The audience came out of the theater. Some were pale, some had reddened eyes, some were crying openly, some hugged and held hands, some just stood looking dazed.
Currently, the Mr. Rogers documentary Won’t You Be My Neighbor is sitting at a solid 99% on Rotten Tomatoes. There you will find oodles of actual film reviews discussing the technical merits and competencies of the documentary, as well as emotional assessments of its efficacy. I don’t feel the need to belabor the point. See it. Or don’t!
The documentary opened months ago in April at the Florida Film Festival, and I didn’t go. All the showings were sold out, but had I tried I could have gotten tickets.
As a lifelong horror fan, I can confidently say that there are two kinds of horror movies that do well at the box office.
The first kind of horror movie delivers on thrills and jump scares. Friends have fun clinging to each other, spilling popcorn and jumping in their seats. Afterward, the group quote lines at each other or mimic trademark gestures or sounds, and Halloween Horror Nights has a new haunted house theme. These movies are certainly effective, but it’s not that hard to leave them at the theater.
Hereditary is the other kind of horror movie.
I don’t mean I’m going to check under my bed for anything scary tonight. I mean something else entirely, and quite honestly I don’t even want to talk about it too much because I want people to experience the film for themselves. But I’m going to talk about it and so of course, spoilers will go below the cut.
Hereditary begins with an obituary. A matriarch has died, and right away Annie (played by Toni Collette) gives a halting but brutally honest eulogy about the complicated relationship she had with her mother. Grandma’s death sets off a chain of events that at first seem normal to a family dealing with grief, but soon even the cracks start to show cracks.
Hereditary is getting mixed reviews, and for good reason: not everyone is going to get it. I don’t say that to sound cool or jaded, I say that because I could hear other moviegoers laughing at certain parts that I found incredibly effective–parts that were almost too effective. This movie upset me quite a bit at times, even though the projector broke two-thirds in and we had to wait half an hour for the staff to fix it.
But when the action started back up, nobody moved or laughed for the rest of the movie.
I can absolutely recommend Hereditary to fans of real, provocative horror. Casual filmgoers might want to wait for home release.
I’ve been to the Dali museum in St. Petersburg, Florida, twice. It’s a small gem of a place nestled onto a point of the town’s little bay, right next to a marina. The landscaping is wonderful, and stepping inside the glass-globed building is like walking into the landscape of your own dreams and nightmares.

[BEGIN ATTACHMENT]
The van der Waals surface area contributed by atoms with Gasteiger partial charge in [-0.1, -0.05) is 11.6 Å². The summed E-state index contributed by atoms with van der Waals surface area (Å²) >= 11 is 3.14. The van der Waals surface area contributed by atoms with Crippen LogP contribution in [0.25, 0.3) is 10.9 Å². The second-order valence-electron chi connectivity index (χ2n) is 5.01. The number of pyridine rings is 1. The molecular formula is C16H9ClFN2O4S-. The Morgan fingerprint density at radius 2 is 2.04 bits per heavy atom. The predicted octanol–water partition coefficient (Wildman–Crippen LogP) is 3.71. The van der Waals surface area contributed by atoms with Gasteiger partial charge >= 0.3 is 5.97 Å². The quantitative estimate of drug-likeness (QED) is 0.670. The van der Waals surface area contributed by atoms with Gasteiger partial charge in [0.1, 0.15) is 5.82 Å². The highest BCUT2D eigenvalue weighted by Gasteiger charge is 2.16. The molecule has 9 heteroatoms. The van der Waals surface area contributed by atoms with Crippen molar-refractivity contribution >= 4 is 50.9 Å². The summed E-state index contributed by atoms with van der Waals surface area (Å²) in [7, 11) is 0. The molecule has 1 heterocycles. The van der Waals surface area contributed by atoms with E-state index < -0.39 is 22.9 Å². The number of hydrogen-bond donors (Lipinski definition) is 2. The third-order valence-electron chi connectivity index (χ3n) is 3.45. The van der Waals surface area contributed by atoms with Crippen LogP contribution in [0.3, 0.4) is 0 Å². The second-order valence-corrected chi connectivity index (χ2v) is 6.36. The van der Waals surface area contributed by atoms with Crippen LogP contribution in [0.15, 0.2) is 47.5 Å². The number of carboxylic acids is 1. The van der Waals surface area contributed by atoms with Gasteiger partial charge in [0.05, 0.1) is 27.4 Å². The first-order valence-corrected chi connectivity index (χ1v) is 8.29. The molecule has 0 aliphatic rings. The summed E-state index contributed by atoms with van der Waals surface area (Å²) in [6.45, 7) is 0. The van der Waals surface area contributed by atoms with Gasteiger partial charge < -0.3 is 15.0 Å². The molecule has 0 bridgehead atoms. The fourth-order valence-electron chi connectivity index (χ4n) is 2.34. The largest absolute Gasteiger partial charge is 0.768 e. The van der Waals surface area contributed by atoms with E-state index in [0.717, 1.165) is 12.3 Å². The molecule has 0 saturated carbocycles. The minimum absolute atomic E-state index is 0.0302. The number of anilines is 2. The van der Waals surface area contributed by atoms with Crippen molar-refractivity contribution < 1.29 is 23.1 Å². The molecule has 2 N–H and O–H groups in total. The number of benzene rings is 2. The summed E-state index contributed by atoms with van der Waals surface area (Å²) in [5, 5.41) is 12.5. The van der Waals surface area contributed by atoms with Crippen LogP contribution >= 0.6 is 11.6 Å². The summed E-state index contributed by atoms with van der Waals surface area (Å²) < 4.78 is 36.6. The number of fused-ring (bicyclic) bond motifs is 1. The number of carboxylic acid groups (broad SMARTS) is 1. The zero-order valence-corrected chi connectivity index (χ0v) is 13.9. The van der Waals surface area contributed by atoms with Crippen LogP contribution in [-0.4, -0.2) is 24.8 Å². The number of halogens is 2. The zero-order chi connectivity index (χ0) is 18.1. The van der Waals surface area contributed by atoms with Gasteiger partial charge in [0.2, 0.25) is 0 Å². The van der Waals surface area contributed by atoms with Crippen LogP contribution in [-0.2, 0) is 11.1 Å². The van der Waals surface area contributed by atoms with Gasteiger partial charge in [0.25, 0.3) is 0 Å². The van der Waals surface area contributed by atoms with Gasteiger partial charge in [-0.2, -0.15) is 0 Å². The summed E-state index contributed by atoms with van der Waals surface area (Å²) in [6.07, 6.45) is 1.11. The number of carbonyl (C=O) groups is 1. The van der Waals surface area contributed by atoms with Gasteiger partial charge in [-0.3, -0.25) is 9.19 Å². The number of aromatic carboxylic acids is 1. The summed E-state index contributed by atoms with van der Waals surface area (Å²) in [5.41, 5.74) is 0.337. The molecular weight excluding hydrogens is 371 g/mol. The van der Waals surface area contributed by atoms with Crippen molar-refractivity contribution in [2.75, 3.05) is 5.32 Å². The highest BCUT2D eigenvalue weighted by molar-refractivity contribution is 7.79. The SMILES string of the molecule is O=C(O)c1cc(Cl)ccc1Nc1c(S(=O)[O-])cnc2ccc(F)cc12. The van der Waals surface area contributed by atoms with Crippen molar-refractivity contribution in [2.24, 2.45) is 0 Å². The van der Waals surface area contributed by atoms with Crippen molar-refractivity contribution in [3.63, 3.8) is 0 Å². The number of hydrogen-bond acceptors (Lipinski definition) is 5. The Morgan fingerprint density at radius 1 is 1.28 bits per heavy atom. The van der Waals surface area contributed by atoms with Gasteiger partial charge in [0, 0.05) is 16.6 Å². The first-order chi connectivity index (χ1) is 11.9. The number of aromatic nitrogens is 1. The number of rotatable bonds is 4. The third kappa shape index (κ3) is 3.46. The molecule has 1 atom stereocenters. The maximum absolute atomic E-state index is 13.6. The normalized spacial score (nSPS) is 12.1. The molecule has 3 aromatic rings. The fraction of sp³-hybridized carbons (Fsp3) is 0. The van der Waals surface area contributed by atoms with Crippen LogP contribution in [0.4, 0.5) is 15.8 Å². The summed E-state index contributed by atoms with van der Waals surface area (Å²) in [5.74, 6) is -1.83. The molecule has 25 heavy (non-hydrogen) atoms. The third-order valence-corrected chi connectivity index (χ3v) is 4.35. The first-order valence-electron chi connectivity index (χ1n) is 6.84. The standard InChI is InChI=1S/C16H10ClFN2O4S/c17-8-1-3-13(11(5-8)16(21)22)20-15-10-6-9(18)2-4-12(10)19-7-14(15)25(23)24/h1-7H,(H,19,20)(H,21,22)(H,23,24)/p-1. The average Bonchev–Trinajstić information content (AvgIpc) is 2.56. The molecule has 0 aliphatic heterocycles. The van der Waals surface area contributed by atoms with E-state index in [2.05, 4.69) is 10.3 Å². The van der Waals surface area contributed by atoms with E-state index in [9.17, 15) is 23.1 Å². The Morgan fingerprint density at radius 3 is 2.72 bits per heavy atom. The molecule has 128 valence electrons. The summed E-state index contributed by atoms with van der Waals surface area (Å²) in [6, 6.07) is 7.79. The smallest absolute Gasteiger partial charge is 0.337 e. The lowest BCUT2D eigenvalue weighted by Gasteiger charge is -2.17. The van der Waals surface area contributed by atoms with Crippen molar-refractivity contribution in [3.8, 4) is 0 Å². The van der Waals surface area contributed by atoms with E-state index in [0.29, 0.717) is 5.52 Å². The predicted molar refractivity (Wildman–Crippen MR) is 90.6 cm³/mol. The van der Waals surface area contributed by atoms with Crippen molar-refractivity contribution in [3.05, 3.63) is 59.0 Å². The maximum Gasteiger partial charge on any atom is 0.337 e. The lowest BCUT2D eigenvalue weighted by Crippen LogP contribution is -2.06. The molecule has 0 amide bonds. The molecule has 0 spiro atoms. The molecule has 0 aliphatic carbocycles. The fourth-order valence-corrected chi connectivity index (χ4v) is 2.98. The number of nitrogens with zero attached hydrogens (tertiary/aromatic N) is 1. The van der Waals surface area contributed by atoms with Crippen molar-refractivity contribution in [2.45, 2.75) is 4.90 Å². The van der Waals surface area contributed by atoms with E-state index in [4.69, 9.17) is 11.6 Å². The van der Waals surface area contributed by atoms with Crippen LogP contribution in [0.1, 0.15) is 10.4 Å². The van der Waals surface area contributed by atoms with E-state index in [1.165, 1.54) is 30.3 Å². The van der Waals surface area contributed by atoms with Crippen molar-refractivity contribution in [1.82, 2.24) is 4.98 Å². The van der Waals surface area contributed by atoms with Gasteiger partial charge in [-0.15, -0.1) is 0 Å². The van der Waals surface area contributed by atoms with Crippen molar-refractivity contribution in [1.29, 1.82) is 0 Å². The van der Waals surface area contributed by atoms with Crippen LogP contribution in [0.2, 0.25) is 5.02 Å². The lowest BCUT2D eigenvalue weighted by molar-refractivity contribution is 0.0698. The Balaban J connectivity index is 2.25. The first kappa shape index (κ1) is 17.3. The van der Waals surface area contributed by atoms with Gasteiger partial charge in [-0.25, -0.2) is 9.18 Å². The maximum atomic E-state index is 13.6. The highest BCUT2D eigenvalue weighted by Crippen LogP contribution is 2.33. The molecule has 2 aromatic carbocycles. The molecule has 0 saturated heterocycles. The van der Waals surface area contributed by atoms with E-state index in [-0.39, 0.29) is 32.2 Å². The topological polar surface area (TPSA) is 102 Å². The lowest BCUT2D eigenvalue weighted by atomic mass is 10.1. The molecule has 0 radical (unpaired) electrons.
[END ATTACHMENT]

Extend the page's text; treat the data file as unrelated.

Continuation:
On my second visit, though, I had the misfortune to be trapped behind a tour group, just as the guide began to describe Salvador Dali’s deep insecurity about his “little Salvi,” both its size and its performance, and how this insecurity informed his art and caused him to mistreat the people around him.
Achariya: I’m a sports writer for my other-other job, and there are serious issues to discuss when talking about the coverage of women’s sports in popular culture. I was quite excited about the chance to watch The Miracle Season because I thought maybe it would bring a positive spotlight to women’s indoor volleyball.
And I found myself slightly disappointed that what could’ve been a great documentary about a fraught moment in the sport was turned into an after-school special about model/actresses who never were not in their tiny uniform shorts, even for walking around town.
Here’s a short synopsis: the film was based on the true story of Caroline Found, a high school volleyball player, and the events that happened to the team in her senior year. Plot spoilers after the warning.
Jen: In looking over the description and cast, several signs jumped out at me. One was the PG rating, which indicated a family-friendly sports movie; which is fine, not all sports films require steroid use or other challenging material. Another sign was the tagline ‘based on a true story,’ and a sense that the filmmakers were going to present a very specific type of sports movie – uplifting and crowd-pleasing, but lacking in depth.
Achariya: When you mention crowd-pleasing, I’m struck by a memory — as we were walking out of the theater, we overheard a man say, “I cried through the whole thing.” I admit that I also cried, it was hard not to simply due to the subject matter. It felt pretty manipulative, though. Perhaps the filmmaking itself was clunky and heavy-handed — the second we saw the slow-motion farewell smile from one of the initial main characters, we turned to each other in our seats and said…